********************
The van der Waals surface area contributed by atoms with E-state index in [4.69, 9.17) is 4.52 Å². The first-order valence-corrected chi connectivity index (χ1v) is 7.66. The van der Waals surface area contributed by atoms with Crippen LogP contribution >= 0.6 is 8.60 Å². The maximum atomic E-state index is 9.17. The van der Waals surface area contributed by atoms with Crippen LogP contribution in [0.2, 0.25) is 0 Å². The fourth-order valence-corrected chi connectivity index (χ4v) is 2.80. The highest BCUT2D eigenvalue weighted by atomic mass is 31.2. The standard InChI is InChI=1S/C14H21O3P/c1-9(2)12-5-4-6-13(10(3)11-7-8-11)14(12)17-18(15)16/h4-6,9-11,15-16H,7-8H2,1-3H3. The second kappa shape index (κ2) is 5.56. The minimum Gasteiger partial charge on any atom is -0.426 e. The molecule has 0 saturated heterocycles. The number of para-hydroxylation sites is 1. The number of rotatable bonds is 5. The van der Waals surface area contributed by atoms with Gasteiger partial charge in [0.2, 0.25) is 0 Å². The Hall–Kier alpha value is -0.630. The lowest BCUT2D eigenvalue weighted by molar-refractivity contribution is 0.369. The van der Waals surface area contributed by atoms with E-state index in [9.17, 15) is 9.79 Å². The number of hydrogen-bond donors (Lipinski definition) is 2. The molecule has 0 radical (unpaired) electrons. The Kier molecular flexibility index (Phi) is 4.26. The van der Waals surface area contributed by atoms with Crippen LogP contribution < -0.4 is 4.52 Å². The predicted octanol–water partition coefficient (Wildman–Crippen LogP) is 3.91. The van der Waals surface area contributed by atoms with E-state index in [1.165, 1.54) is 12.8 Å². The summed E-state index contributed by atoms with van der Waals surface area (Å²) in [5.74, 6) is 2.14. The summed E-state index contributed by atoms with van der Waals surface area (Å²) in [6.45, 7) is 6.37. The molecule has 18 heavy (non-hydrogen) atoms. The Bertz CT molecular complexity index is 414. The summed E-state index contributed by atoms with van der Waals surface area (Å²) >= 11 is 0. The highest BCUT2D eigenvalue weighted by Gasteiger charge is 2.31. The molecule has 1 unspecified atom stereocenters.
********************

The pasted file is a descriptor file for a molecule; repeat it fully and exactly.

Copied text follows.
The van der Waals surface area contributed by atoms with E-state index in [4.69, 9.17) is 4.52 Å². The first-order valence-corrected chi connectivity index (χ1v) is 7.66. The van der Waals surface area contributed by atoms with Crippen LogP contribution >= 0.6 is 8.60 Å². The maximum atomic E-state index is 9.17. The van der Waals surface area contributed by atoms with Crippen LogP contribution in [0.2, 0.25) is 0 Å². The fourth-order valence-corrected chi connectivity index (χ4v) is 2.80. The highest BCUT2D eigenvalue weighted by atomic mass is 31.2. The standard InChI is InChI=1S/C14H21O3P/c1-9(2)12-5-4-6-13(10(3)11-7-8-11)14(12)17-18(15)16/h4-6,9-11,15-16H,7-8H2,1-3H3. The second kappa shape index (κ2) is 5.56. The minimum Gasteiger partial charge on any atom is -0.426 e. The molecule has 0 saturated heterocycles. The number of para-hydroxylation sites is 1. The number of rotatable bonds is 5. The van der Waals surface area contributed by atoms with Gasteiger partial charge in [0.2, 0.25) is 0 Å². The Hall–Kier alpha value is -0.630. The lowest BCUT2D eigenvalue weighted by molar-refractivity contribution is 0.369. The van der Waals surface area contributed by atoms with E-state index in [9.17, 15) is 9.79 Å². The number of hydrogen-bond donors (Lipinski definition) is 2. The molecule has 0 radical (unpaired) electrons. The Kier molecular flexibility index (Phi) is 4.26. The van der Waals surface area contributed by atoms with Crippen LogP contribution < -0.4 is 4.52 Å². The predicted octanol–water partition coefficient (Wildman–Crippen LogP) is 3.91. The van der Waals surface area contributed by atoms with E-state index in [1.165, 1.54) is 12.8 Å². The summed E-state index contributed by atoms with van der Waals surface area (Å²) in [5.74, 6) is 2.14. The summed E-state index contributed by atoms with van der Waals surface area (Å²) in [6.45, 7) is 6.37. The molecule has 18 heavy (non-hydrogen) atoms. The Bertz CT molecular complexity index is 414. The summed E-state index contributed by atoms with van der Waals surface area (Å²) >= 11 is 0. The highest BCUT2D eigenvalue weighted by Gasteiger charge is 2.31. The molecule has 1 unspecified atom stereocenters.